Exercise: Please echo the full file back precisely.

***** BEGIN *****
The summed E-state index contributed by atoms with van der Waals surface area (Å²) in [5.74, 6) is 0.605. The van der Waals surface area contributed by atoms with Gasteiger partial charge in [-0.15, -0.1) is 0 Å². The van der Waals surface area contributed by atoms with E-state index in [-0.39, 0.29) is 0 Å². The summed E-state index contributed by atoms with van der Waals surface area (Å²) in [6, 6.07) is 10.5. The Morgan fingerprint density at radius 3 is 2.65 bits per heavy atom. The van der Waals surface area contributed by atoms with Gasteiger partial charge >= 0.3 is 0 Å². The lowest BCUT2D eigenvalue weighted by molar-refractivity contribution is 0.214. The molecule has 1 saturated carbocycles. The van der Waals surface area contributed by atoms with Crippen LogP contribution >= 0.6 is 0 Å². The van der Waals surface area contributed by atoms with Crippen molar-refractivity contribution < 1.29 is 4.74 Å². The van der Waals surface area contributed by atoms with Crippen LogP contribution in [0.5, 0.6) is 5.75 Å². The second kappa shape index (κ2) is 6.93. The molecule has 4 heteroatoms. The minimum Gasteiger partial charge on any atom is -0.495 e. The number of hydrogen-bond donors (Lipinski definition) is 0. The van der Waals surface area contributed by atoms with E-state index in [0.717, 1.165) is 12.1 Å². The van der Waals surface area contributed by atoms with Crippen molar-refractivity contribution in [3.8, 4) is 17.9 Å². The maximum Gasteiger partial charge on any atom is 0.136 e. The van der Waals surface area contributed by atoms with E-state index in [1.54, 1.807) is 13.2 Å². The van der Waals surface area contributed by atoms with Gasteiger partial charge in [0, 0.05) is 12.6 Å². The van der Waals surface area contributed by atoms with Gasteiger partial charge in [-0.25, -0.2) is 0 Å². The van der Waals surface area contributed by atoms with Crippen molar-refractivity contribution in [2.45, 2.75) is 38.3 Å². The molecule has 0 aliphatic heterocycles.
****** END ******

The summed E-state index contributed by atoms with van der Waals surface area (Å²) in [5.74, 6) is 0.605. The van der Waals surface area contributed by atoms with Gasteiger partial charge in [-0.15, -0.1) is 0 Å². The van der Waals surface area contributed by atoms with E-state index in [-0.39, 0.29) is 0 Å². The summed E-state index contributed by atoms with van der Waals surface area (Å²) in [6, 6.07) is 10.5. The Morgan fingerprint density at radius 3 is 2.65 bits per heavy atom. The van der Waals surface area contributed by atoms with Gasteiger partial charge >= 0.3 is 0 Å². The lowest BCUT2D eigenvalue weighted by molar-refractivity contribution is 0.214. The molecule has 1 saturated carbocycles. The van der Waals surface area contributed by atoms with Crippen LogP contribution >= 0.6 is 0 Å². The van der Waals surface area contributed by atoms with Crippen molar-refractivity contribution < 1.29 is 4.74 Å². The van der Waals surface area contributed by atoms with Crippen LogP contribution in [0.5, 0.6) is 5.75 Å². The second kappa shape index (κ2) is 6.93. The molecule has 4 heteroatoms. The minimum Gasteiger partial charge on any atom is -0.495 e. The number of hydrogen-bond donors (Lipinski definition) is 0. The van der Waals surface area contributed by atoms with E-state index in [0.717, 1.165) is 12.1 Å². The van der Waals surface area contributed by atoms with Crippen molar-refractivity contribution in [3.8, 4) is 17.9 Å². The maximum Gasteiger partial charge on any atom is 0.136 e. The van der Waals surface area contributed by atoms with E-state index in [1.54, 1.807) is 13.2 Å². The van der Waals surface area contributed by atoms with Gasteiger partial charge in [0, 0.05) is 12.6 Å². The van der Waals surface area contributed by atoms with Gasteiger partial charge in [-0.25, -0.2) is 0 Å². The van der Waals surface area contributed by atoms with Crippen molar-refractivity contribution in [2.45, 2.75) is 38.3 Å². The molecule has 0 aliphatic heterocycles.